I am Adesida Oluwafisayo Temitade, a Master’s degree holder in Zoology (fisheries). I currently work as a team leader in agricultural finance for a national microfinance institution in Nigeria. I am 34 years of age, and I reside in Abuja (Federal Capital Territory).
It was on a hot Tuesday in February of this year when I visited a small village called Abuja in the Kuje area of the FCT. It was the usual process of carrying out pre-disbursement training for smallholder farmers who were hoping to access agricultural credit for the next farming season.
While I was approaching the location where the training was supposed to be held, four young people walked up to me, seeking some money to enable them buy food. The expression on their faces showed hunger and desperation. I quickly obliged them their request and started questioning them.
It dawned on me that there is a need to bring this vulnerable group out of poverty. However, it cannot be by continuous provision of money to them, but by direct development of skills that they can use to make money for themselves.
During the training I took the discussion further than I usually did. I asked why there are many idle youth in the village, and the response was not encouraging. Many of them are financially excluded and vulnerable and have no money to further their education. Furthermore, many of them would prefer to be empowered by learning a skill.
The crop farming these youth practice is seasonal, and as such after they sell their products they spend all their saved funds to survive during the off season. They reserve just enough for the next farming season, meaning nothing is left over for them.
I approached the village council and informed them I would love to train their youth on aquaculture management (catfish hatchery, management and market linkage). I explained that this activity would guarantee that they have sufficient funds all year round, even during the off season.
It was agreed that each family should nominate one young person to benefit from the training. I started collecting data and information for each participant and have now contacted and paid the consultant that will be providing the training service to 30 of them. The targeted group is expected to use the skill acquired to generate year-round funds that will help sustain their families even during the off seasons for farming.
The production cycle for breeding to fingerlings is 2months, which guarantees 6 cycles within a year. Every production cycle is expected to produce a minimum of 10,000 fingerlings, which can be sold at N15 each. At this price the producer is guaranteed N150,000 every 2 months, or USD $480.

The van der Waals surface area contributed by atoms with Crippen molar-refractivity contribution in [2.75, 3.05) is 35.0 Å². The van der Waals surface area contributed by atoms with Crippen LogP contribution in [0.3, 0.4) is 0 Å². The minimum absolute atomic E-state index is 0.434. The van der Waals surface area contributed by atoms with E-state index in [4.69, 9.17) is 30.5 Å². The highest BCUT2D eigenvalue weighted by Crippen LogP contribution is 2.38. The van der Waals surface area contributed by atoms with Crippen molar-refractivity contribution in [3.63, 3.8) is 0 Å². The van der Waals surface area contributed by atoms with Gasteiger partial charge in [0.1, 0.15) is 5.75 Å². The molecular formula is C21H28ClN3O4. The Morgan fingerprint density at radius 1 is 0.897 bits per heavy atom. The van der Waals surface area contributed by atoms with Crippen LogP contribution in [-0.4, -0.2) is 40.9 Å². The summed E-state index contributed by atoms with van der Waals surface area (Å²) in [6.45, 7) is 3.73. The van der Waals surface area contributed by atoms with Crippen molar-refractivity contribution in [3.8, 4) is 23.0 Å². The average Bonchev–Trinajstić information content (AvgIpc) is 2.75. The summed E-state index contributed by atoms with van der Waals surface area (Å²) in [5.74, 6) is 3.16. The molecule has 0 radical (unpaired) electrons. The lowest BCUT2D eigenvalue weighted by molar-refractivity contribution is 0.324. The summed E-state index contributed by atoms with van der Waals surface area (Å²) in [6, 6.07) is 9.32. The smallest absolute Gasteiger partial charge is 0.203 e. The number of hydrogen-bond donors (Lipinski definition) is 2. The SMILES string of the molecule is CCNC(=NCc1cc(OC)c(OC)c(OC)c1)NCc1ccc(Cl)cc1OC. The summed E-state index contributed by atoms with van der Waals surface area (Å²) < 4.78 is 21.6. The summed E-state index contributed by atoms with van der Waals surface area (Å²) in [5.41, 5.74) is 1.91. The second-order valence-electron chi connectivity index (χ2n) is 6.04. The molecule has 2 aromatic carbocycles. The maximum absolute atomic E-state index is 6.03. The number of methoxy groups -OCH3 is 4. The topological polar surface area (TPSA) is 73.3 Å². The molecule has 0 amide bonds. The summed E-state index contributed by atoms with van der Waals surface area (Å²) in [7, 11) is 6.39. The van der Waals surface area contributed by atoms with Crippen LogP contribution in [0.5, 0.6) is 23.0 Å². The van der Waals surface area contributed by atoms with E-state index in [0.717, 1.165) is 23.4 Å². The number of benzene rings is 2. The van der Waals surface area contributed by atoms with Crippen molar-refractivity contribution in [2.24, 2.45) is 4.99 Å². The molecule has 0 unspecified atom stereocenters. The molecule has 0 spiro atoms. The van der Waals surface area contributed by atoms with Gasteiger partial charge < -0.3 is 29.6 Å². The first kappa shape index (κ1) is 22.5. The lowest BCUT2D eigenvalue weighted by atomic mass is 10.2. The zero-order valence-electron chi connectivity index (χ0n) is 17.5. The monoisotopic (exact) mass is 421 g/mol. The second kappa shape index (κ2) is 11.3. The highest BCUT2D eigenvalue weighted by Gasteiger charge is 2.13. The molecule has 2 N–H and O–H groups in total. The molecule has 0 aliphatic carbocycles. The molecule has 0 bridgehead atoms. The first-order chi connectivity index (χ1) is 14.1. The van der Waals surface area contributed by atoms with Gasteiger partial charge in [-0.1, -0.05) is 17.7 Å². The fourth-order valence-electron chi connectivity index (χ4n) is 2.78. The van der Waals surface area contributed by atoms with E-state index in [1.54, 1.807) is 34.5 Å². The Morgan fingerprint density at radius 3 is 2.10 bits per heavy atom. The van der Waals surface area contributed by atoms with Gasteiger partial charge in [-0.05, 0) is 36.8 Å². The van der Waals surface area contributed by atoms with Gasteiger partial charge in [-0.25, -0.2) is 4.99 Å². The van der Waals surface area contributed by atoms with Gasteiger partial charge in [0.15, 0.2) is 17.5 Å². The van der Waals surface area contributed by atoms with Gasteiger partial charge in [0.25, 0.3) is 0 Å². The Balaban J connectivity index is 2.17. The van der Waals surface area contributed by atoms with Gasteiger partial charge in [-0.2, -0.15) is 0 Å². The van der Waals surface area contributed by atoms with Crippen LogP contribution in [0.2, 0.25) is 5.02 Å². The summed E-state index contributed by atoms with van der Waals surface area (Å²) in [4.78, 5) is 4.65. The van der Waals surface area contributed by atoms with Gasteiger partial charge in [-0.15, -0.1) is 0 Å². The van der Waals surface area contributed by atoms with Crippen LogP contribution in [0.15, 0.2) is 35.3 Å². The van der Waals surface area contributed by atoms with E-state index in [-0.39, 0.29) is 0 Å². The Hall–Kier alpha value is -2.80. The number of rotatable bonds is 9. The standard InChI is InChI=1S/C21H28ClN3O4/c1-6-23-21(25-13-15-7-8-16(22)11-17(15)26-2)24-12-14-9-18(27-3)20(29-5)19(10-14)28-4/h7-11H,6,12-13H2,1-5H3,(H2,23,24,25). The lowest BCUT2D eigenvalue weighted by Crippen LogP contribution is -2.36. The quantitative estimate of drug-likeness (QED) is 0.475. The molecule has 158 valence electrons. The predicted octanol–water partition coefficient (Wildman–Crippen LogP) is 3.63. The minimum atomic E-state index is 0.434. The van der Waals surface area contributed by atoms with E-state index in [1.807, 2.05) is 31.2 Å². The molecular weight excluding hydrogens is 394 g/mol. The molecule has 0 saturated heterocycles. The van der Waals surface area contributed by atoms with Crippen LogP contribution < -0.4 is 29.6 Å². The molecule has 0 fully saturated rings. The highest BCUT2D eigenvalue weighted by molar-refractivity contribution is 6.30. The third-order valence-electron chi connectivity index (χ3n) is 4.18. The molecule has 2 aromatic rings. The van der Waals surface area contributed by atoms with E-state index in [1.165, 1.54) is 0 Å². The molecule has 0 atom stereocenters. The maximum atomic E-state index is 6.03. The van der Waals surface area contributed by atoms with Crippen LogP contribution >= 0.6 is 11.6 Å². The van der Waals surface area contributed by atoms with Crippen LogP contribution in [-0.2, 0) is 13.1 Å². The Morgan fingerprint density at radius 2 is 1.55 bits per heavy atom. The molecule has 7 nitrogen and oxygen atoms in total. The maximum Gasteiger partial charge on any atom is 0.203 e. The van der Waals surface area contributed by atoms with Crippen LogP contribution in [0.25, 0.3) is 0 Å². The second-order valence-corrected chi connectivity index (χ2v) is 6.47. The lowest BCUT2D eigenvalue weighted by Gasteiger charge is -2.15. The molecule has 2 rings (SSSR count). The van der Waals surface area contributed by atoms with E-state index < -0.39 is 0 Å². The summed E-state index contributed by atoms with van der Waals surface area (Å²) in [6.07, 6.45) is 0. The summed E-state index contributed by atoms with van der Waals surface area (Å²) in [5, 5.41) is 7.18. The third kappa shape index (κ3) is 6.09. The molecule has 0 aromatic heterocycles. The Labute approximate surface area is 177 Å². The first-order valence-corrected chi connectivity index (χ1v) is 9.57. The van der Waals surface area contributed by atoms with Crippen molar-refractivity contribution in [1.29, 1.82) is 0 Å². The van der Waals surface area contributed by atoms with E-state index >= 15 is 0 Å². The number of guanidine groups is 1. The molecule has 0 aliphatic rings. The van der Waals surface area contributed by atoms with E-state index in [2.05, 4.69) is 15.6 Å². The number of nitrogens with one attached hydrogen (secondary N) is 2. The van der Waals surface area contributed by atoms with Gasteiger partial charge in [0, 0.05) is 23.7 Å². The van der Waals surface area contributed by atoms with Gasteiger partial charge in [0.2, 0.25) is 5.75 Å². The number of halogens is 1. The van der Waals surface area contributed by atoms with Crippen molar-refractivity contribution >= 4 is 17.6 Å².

Each participant will be provided with a week-long training on how to breed African Catfish (Heterobranchus sp. or Clarias sp.) and a hands-on practical for another 2months to ensure the success of the process. Afterward they will be empowered with the relevant tools to carry out these processes individually and as a group.
The success of this project will give me opportunity to fulfill my personal longtime dream of supporting financial inclusion and growth for vulnerable young people. As an agricultural financial service provider I feel there is need to do more for this population at the base of the economic pyramid.
For the project to be successful the following has to be done:
- Candidates will be recruited and registered.
- A fishery consultant will be engaged and paid to provide the training on production and marketing.
- All tools required for the hands-on practical will be purchased.
- All participants will be provided tools after training to start up their business.
- Participants will be linked to markets after every successful production cycle.
- All successful trainees will be engaged to provide further consultancy services for youths in other vulnerable communities.
The expected outcomes for the community include financial inclusion with multiple sources of income, community development through sustainable diversification of activities and happier and less vulnerable youth.
For the project to be successful there is need to have a good source of water and a good location for a hatchery laboratory where all the beneficiaries can come in to carry out their business. After the first successful hatch and sale, they can make enough money to re-invest it into the business.
Because they are the pioneer beneficiaries they will also be given the opportunity to continue as consultants to train youths in other vulnerable communities, guaranteeing additional income.
Utilization of the funds
$2,700 is required to construct a hatchery laboratory (wooden building finished within a month), with 15 incubators and 15 grow-out ponds, aerators, solar powered heater, and brood stocks.
$200 will be required for consultancy services (training and capacity building for one week).
$60 per participant will be required to empower30 youth with the hatchery kit and brood stock ($1800 total) within 2 months.
$300 will be used for logistics and database configuration, with the first disbursement for construction, the second for training and empowerment, and the third for logistics and database configuration during an additional month.
The project is expected to run between April – August.
I believe this project will help to improve the vulnerability of the youth in this category. It will also help to diversify their source of income, reduce poverty and provide year-round subsistence for their families. It is a project that can also be replicated in other vulnerable communities.
Blogpost and picture submitted by Adesida Temitade (Abuja, Nigeria) – princ3e2003[at]yahoo.com
Illustration courtesy: Arne Hoel (World Bank)
The content, structure and grammar is at the discretion of the author only.
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